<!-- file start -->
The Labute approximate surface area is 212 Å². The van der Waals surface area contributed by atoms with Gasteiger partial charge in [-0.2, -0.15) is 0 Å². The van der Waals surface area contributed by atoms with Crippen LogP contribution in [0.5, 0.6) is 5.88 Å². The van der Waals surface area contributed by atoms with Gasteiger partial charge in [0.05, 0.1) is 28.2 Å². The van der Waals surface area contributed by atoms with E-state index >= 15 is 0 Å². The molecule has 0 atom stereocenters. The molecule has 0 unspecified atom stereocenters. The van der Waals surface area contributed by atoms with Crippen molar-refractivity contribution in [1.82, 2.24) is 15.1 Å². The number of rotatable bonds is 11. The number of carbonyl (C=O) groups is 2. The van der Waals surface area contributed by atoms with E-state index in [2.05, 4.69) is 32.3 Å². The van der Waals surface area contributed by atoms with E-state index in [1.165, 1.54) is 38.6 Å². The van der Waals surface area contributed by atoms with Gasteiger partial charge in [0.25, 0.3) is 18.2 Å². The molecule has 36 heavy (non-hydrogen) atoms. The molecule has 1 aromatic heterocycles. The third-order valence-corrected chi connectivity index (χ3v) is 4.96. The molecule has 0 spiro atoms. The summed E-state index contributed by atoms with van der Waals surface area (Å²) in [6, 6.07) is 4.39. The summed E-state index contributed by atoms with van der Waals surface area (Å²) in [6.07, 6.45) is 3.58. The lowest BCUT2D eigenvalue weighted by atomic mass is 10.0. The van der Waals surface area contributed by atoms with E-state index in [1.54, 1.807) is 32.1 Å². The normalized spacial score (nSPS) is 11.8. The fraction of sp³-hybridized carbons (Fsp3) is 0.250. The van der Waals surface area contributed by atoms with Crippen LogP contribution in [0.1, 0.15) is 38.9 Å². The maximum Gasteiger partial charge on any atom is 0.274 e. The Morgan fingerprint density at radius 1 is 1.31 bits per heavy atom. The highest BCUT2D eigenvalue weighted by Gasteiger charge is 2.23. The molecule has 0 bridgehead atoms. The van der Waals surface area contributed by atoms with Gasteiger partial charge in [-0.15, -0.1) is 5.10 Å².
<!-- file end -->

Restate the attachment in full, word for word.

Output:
The Labute approximate surface area is 212 Å². The van der Waals surface area contributed by atoms with Gasteiger partial charge in [-0.2, -0.15) is 0 Å². The van der Waals surface area contributed by atoms with Crippen LogP contribution in [0.5, 0.6) is 5.88 Å². The van der Waals surface area contributed by atoms with Gasteiger partial charge in [0.05, 0.1) is 28.2 Å². The van der Waals surface area contributed by atoms with E-state index >= 15 is 0 Å². The molecule has 0 atom stereocenters. The molecule has 0 unspecified atom stereocenters. The van der Waals surface area contributed by atoms with Crippen molar-refractivity contribution in [1.82, 2.24) is 15.1 Å². The number of rotatable bonds is 11. The number of carbonyl (C=O) groups is 2. The van der Waals surface area contributed by atoms with E-state index in [2.05, 4.69) is 32.3 Å². The van der Waals surface area contributed by atoms with E-state index in [1.165, 1.54) is 38.6 Å². The van der Waals surface area contributed by atoms with Gasteiger partial charge in [0.25, 0.3) is 18.2 Å². The molecule has 36 heavy (non-hydrogen) atoms. The molecule has 1 aromatic heterocycles. The third-order valence-corrected chi connectivity index (χ3v) is 4.96. The molecule has 0 spiro atoms. The summed E-state index contributed by atoms with van der Waals surface area (Å²) in [6, 6.07) is 4.39. The summed E-state index contributed by atoms with van der Waals surface area (Å²) in [6.07, 6.45) is 3.58. The lowest BCUT2D eigenvalue weighted by atomic mass is 10.0. The van der Waals surface area contributed by atoms with E-state index in [1.54, 1.807) is 32.1 Å². The normalized spacial score (nSPS) is 11.8. The fraction of sp³-hybridized carbons (Fsp3) is 0.250. The van der Waals surface area contributed by atoms with Crippen LogP contribution in [0.1, 0.15) is 38.9 Å². The maximum Gasteiger partial charge on any atom is 0.274 e. The Morgan fingerprint density at radius 1 is 1.31 bits per heavy atom. The highest BCUT2D eigenvalue weighted by Gasteiger charge is 2.23. The molecule has 0 bridgehead atoms. The van der Waals surface area contributed by atoms with Gasteiger partial charge in [-0.15, -0.1) is 5.10 Å².